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The aim of the study was to investigate the influence of bacterial colonisation of a neoplastic lung tumour on the frequency of infectious complications after radical surgical treatment of the malignancy.Material and methods. 49 patients operated on for non-small cell lung cancer (NSCLC) from 23rd January to 2nd November 2006 were included into the study. The analyzed group consisted of 39 men and 10 women, they were from 45 to 79 years old. Material for microbiological tests was collected in an operating theatre under sterile conditions directly after the resection of a tumour. A sample (5x5x5 mm) of the tumour was cultured for facultative anaerobes, obligate anaerobes and fungi. After the homogenisation of tumour tissues quantitative culture was also performed.Results. Potentially pathogenic microbes were cultured from tumours in 14 patients (28.6%). The most frequent bacterium was Propionibacterium acnes. It was found in six out of 49 tumours (12.2%). In 13 cases (26.6%) postoperative infectious complications were observed. They were as follows: infection of the lower airways - 8 cases (16.3%), surgical wound infection - 3 cases (6.1%), pleurisy - 1 case (2%) and pleural empyema - 1 case (2%). In 12 patients (24.5%) pathogenic microbes were isolated from biological material obtained from other sources than a tumour. In remaining 36 patients (73.5%) no infectious postoperative complications were observed. In 13 patients in whom bacteria were cultured from a tumour there were no postoperative infectious complications. Only in one patient the same bacterium (Staphylococcus aureus) was identified in a tumour and 35 days later in pleural effusion where four other pathogenic bacteria were isolated, too. In 12 patients whose postoperative course was complicated by infections had no pathogenic microbes cultured from a resected tumour. Statistical analysis showed no significant relations between the presence of pathogenic microbes within a lung malignant tumour and postoperative infectious complications in patients.Conclusions. The most frequent microbe cultured from non-small cell lung carcinoma is Propionibacterium acnes. There is no relation between the colonisation of a malignant tumour by bacteria and postoperative complications in patients treated surgically for NSCLC.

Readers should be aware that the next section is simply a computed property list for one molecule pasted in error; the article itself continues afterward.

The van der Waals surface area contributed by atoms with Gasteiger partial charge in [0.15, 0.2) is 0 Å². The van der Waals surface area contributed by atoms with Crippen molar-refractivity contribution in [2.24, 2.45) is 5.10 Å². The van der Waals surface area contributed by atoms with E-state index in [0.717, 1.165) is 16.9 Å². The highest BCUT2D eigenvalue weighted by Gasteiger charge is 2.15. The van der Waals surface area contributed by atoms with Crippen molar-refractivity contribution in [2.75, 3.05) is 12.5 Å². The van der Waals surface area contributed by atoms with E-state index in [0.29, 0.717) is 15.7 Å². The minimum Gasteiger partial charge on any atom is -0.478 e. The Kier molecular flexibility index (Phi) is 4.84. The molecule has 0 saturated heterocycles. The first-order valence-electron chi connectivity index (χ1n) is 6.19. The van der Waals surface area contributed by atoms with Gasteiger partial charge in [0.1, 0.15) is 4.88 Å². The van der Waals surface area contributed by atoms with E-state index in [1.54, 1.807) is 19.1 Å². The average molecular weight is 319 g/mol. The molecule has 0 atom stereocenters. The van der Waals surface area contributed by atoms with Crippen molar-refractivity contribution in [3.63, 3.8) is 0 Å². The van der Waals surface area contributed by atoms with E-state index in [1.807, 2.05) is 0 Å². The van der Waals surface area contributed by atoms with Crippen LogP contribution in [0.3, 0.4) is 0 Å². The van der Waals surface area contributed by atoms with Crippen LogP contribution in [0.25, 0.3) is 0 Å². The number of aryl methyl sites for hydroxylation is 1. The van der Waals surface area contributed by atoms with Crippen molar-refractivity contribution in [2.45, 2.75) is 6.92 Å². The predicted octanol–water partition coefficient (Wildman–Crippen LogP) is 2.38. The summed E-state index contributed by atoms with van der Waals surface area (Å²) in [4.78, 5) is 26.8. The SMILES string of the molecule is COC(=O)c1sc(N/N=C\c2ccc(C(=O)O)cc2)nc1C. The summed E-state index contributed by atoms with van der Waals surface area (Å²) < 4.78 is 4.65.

Soluble APRIL (sAPRIL), the active form of a proliferation-inducing ligand (APRIL), is implicated in the proliferation of tumor cells. Suppressing APRIL function has been considered as a potential strategy for the therapy of APRIL-associated tumors. In the present study, we generated human sAPRIL and its two mutants, Gln187-D-sAPRIL (Gln187 deleted) and Gly187-sAPRIL (Gln187 replaced by Gly). In vitro experiments showed that the two mutants had similar specific binding capacity to lung carcinoma A549 cells compared to the wild-type sAPRIL, and both, especially Gly187-sAPRIL, exhibited significant antagonistic effect on sAPRIL-induced tumor cell proliferation in a dose-dependent manner, which might be predominantly mediated by blocking sAPRIL-induced MEK and ERK phosphorylation but not p38MAPK or JNK signaling. In vivo experiments with nude mice bearing A549 cell-derived xenograft tumor showed that only the Gly187-sAPRIL mutant could significantly suppress the tumor growth. These results suggest that Gln187 may be a crucial amino acid in APRIL-mediated tumor cell proliferation via the MEK-ERK signaling pathway and that the sAPRIL mutants may serve as novel potential antagonists of APRIL for the therapy of APRIL-associated cancers.
A pilot study on squamous cell lung carcinoma (LC) chemosensitivity in adenosine triphosphate cell viability chemosensitivity assay (ATP-CVA) was performed. Besides the histological investigation, a modified ATP-CVA was used for the analysis of cancer cell chemosensitivity to four drug regimens, including topotecan, a promising agent for non-small-cell lung cancer (NSCLC) chemotherapy. Results of in vitro chemosensitivity testing showed chemoresistance or only weak response in the predominant amount of tumors.
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